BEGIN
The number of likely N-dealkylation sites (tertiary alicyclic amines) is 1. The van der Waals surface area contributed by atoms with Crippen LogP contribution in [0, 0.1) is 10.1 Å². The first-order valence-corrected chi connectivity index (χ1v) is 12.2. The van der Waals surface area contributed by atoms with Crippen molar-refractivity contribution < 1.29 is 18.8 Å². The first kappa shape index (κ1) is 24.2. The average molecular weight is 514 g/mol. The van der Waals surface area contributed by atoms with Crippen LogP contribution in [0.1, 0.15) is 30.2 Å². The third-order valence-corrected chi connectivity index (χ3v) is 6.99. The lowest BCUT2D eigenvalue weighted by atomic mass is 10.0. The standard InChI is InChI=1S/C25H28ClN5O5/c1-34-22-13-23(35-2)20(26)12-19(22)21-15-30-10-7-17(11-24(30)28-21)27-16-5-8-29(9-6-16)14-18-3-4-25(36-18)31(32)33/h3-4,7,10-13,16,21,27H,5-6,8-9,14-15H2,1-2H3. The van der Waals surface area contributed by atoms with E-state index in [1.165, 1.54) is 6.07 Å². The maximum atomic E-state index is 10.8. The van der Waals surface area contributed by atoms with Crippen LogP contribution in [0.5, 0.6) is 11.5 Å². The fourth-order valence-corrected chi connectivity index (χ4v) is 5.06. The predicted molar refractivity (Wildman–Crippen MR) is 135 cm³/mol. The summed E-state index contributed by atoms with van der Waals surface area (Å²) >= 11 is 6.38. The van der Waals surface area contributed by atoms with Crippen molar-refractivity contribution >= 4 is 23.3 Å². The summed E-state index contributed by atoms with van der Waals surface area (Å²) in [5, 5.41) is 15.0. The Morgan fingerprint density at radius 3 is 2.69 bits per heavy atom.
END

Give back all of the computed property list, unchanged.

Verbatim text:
The number of likely N-dealkylation sites (tertiary alicyclic amines) is 1. The van der Waals surface area contributed by atoms with Crippen LogP contribution in [0, 0.1) is 10.1 Å². The first-order valence-corrected chi connectivity index (χ1v) is 12.2. The van der Waals surface area contributed by atoms with Crippen molar-refractivity contribution < 1.29 is 18.8 Å². The first kappa shape index (κ1) is 24.2. The average molecular weight is 514 g/mol. The van der Waals surface area contributed by atoms with Crippen LogP contribution in [0.1, 0.15) is 30.2 Å². The third-order valence-corrected chi connectivity index (χ3v) is 6.99. The lowest BCUT2D eigenvalue weighted by atomic mass is 10.0. The standard InChI is InChI=1S/C25H28ClN5O5/c1-34-22-13-23(35-2)20(26)12-19(22)21-15-30-10-7-17(11-24(30)28-21)27-16-5-8-29(9-6-16)14-18-3-4-25(36-18)31(32)33/h3-4,7,10-13,16,21,27H,5-6,8-9,14-15H2,1-2H3. The van der Waals surface area contributed by atoms with E-state index in [1.165, 1.54) is 6.07 Å². The maximum atomic E-state index is 10.8. The van der Waals surface area contributed by atoms with Crippen LogP contribution in [0.5, 0.6) is 11.5 Å². The fourth-order valence-corrected chi connectivity index (χ4v) is 5.06. The predicted molar refractivity (Wildman–Crippen MR) is 135 cm³/mol. The summed E-state index contributed by atoms with van der Waals surface area (Å²) >= 11 is 6.38. The van der Waals surface area contributed by atoms with Crippen molar-refractivity contribution >= 4 is 23.3 Å². The summed E-state index contributed by atoms with van der Waals surface area (Å²) in [5, 5.41) is 15.0. The Morgan fingerprint density at radius 3 is 2.69 bits per heavy atom.